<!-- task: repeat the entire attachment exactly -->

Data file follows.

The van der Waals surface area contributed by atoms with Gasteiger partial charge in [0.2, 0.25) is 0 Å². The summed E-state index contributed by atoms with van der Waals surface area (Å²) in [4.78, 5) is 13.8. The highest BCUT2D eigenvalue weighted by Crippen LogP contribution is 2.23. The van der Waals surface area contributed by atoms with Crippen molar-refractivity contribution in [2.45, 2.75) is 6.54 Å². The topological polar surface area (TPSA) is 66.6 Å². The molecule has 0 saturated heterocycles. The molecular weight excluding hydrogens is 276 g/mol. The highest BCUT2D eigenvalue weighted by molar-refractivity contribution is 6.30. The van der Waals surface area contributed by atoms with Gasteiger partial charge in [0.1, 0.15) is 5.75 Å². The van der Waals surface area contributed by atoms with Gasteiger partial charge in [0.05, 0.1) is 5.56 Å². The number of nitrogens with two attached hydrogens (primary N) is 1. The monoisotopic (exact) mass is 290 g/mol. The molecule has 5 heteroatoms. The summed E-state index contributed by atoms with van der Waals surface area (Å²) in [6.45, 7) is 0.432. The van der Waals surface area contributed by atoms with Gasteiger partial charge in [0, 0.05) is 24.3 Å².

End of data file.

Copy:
The van der Waals surface area contributed by atoms with Gasteiger partial charge in [0.2, 0.25) is 0 Å². The summed E-state index contributed by atoms with van der Waals surface area (Å²) in [4.78, 5) is 13.8. The highest BCUT2D eigenvalue weighted by Crippen LogP contribution is 2.23. The van der Waals surface area contributed by atoms with Crippen molar-refractivity contribution in [2.45, 2.75) is 6.54 Å². The topological polar surface area (TPSA) is 66.6 Å². The molecule has 0 saturated heterocycles. The molecular weight excluding hydrogens is 276 g/mol. The highest BCUT2D eigenvalue weighted by molar-refractivity contribution is 6.30. The van der Waals surface area contributed by atoms with Gasteiger partial charge in [0.1, 0.15) is 5.75 Å². The van der Waals surface area contributed by atoms with Gasteiger partial charge in [0.05, 0.1) is 5.56 Å². The number of nitrogens with two attached hydrogens (primary N) is 1. The monoisotopic (exact) mass is 290 g/mol. The molecule has 5 heteroatoms. The summed E-state index contributed by atoms with van der Waals surface area (Å²) in [6.45, 7) is 0.432. The van der Waals surface area contributed by atoms with Gasteiger partial charge in [0, 0.05) is 24.3 Å².